It's good and bad, in some ways, having a spouse that plays too. We're both competitive. He's definitely a lot more competitive than I am when it comes to playing more. It's kind of that balance of being a mom but I still like to go out and play sometimes, too. We do a really good job letting each other go play golf when we want to, and things like that. But we're really excited this year, because my husband won Player of the Year in our PGA section last year, so he qualified for the Barbasol Championship, which is in Kentucky. So, whoever is Player of the Year in our section gets a sponsor's exemption into that, so we're super excited. He's going to be playing in July, so I'm definitely letting him have free rein of playing the next couple months. We live in a golf community too. So, we're really fortunate that we can drive the kids up to the course in the golf cart and go play a few holes. So, it's nice that golf is just kind of always around us.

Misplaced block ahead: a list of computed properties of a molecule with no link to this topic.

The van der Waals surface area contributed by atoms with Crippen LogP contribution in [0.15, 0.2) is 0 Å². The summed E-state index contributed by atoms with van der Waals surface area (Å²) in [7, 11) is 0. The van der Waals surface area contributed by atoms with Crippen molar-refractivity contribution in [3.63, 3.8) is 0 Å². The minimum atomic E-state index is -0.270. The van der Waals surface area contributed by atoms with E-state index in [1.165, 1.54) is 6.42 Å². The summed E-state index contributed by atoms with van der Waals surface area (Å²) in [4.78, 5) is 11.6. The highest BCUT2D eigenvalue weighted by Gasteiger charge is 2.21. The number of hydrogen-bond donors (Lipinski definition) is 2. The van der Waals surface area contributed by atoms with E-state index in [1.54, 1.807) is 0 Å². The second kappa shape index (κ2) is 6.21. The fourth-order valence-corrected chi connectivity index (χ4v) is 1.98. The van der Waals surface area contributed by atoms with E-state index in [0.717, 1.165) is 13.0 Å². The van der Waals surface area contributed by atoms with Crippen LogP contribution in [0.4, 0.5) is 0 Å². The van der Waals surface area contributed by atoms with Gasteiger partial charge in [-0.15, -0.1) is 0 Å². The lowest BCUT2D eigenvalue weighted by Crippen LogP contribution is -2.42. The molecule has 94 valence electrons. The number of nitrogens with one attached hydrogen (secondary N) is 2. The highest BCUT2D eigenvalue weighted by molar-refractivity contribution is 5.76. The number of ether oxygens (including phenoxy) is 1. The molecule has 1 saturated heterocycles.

What are your future aspirations in the industry?
We just want to continue to make the range successful. We certainly want to keep growing our academy. Right now, we have five instructors. So, we would like to keep it around that number and continue to grow our junior programs. So really it's about having that range as well as continuing to set goals for the business, which is a lot of fun. We're definitely both entrepreneurial-minded. So it's kind of fun to be able to set those goals together.
How do you think the golf industry benefits from having women in leadership positions?
I can definitely say, just in the last probably five years or so, the PGA really has done a great job working to grow diversity and inclusion within the Association. They started a program called PGA LEAD; I think they're on by the fourth or fifth year of it. I was in Cohort III and that was really cool. It opened my eyes a lot to how diverse it really is in the Association because you kind of just get the snapshot of, "Oh, only 3% of members are females." But you know, 3% of 29,000 people, there's still a good amount of diversity within the Association. So it was a cool way to meet people from different backgrounds.